***Kobayashi recalled: “I overtook Antonio going into Indianapolis in the middle of the night at 320 km/h, which was quite impressive. I did this [the hand gesture] in the window, and he saw me. We looked each other in the eyes as I did this, because he turned his face to the window and (he nodded as if to say) ‘Yes’! After the race, he asked me who was in the car and I said it was me! This was my highlight of the race.”

***The No. 4 Porsche Penske 963, which equaled the pair of Toyota GR010 Hybrids as being the quickest in the speed traps, retired in the 18th hour following Felipe Nasr’s crash at Indianapolis after hitting a damp patch of track while on slicks.

***Co-driver Nick Tandy said: “From the outset, our No. 4 was plagued by penalties, mistakes and contact – totally abnormal for us. I’m not at all blaming my teammate Felipe Nasr. Anyone driving on cold slick tires on a track that’s still damp is bound to quickly fly off. Such an accident isn’t unusual.”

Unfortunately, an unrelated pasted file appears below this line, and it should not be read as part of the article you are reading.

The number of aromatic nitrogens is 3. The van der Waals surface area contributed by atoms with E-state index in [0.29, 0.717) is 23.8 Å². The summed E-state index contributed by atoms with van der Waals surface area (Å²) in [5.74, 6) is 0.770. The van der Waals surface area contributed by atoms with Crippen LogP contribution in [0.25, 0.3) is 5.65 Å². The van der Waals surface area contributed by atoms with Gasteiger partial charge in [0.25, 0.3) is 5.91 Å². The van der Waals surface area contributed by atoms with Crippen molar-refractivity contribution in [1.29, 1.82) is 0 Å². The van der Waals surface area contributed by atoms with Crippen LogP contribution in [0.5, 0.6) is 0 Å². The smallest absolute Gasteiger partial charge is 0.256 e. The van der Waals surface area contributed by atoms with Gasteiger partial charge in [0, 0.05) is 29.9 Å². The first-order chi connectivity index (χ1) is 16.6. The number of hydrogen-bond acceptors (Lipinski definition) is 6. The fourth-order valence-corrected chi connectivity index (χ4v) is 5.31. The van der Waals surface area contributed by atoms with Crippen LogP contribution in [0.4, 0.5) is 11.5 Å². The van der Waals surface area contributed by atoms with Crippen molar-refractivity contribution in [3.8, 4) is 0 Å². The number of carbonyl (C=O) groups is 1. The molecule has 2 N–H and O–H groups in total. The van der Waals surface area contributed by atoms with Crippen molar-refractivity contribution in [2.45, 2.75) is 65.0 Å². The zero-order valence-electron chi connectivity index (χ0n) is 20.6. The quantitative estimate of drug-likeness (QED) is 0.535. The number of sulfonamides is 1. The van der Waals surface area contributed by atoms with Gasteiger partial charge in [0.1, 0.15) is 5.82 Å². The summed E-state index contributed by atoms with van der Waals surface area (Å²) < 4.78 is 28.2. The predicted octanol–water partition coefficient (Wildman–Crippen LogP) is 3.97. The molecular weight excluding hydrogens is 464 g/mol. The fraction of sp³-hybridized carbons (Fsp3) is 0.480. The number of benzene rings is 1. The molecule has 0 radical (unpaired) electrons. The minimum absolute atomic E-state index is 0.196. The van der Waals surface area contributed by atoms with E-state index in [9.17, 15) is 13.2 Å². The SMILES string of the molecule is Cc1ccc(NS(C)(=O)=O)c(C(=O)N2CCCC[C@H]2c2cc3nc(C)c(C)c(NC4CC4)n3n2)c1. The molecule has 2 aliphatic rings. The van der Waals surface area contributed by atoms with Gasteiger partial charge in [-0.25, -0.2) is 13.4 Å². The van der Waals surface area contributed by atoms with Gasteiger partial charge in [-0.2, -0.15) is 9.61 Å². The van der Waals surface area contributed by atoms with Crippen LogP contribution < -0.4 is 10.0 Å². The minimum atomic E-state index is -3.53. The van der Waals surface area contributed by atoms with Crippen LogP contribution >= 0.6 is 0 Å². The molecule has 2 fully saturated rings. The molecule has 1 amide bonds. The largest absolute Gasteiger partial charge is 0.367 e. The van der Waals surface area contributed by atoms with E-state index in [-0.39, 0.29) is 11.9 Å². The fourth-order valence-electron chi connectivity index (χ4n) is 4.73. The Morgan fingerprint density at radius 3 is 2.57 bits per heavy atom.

***Porsche’s highest-placed Hypercar was the No. 6 entry of Laurens Vanthoor, Andre Lotterer and pole-sitter Kevin Estre finished just off the podium in fourth after a call to stay on slicks for an additional lap during a downpour backfired in the closing stages.

***Porsche Penske Motorsport managing director Jonathan Diuguid said: “Our Nos. 6 and 5 cars pulled out all stops during the last four hours. Our crew also pushed the strategic limits to the edge when it came to tire choice. We really wanted to challenge Ferrari and Toyota for victory.”

***Lotterer, of note, completed only 3 hours and 47 minutes of drive time in the race, with Vanthoor nearly racking up 12 hours and Estre with eight hours. A Porsche Penske spokesperson confirmed that Lotterer was not unwell.